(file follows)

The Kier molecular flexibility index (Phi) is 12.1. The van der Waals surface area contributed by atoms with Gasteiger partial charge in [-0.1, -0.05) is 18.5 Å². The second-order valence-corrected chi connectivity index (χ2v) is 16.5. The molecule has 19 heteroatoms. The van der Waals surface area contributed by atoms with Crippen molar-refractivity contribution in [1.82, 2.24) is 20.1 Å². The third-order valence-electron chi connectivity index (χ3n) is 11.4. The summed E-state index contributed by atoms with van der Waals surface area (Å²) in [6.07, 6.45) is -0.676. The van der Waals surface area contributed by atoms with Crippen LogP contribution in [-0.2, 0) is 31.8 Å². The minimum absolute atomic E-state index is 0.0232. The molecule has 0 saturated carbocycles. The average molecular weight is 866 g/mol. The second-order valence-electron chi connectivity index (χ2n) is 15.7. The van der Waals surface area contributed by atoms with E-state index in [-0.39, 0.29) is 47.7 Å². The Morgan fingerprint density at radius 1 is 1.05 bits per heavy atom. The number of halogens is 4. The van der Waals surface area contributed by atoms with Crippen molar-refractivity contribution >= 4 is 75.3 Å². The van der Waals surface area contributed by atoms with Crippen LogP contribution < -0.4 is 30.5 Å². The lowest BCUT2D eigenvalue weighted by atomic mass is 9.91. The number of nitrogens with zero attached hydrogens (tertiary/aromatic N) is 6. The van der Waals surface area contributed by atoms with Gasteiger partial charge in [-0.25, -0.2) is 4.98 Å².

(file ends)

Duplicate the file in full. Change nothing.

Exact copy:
The Kier molecular flexibility index (Phi) is 12.1. The van der Waals surface area contributed by atoms with Gasteiger partial charge in [-0.1, -0.05) is 18.5 Å². The second-order valence-corrected chi connectivity index (χ2v) is 16.5. The molecule has 19 heteroatoms. The van der Waals surface area contributed by atoms with Crippen molar-refractivity contribution in [1.82, 2.24) is 20.1 Å². The third-order valence-electron chi connectivity index (χ3n) is 11.4. The summed E-state index contributed by atoms with van der Waals surface area (Å²) in [6.07, 6.45) is -0.676. The van der Waals surface area contributed by atoms with Crippen LogP contribution in [-0.2, 0) is 31.8 Å². The minimum absolute atomic E-state index is 0.0232. The molecule has 0 saturated carbocycles. The average molecular weight is 866 g/mol. The second-order valence-electron chi connectivity index (χ2n) is 15.7. The van der Waals surface area contributed by atoms with E-state index in [-0.39, 0.29) is 47.7 Å². The Morgan fingerprint density at radius 1 is 1.05 bits per heavy atom. The number of halogens is 4. The van der Waals surface area contributed by atoms with Crippen molar-refractivity contribution >= 4 is 75.3 Å². The van der Waals surface area contributed by atoms with Crippen LogP contribution < -0.4 is 30.5 Å². The lowest BCUT2D eigenvalue weighted by atomic mass is 9.91. The number of nitrogens with zero attached hydrogens (tertiary/aromatic N) is 6. The van der Waals surface area contributed by atoms with Gasteiger partial charge in [-0.25, -0.2) is 4.98 Å².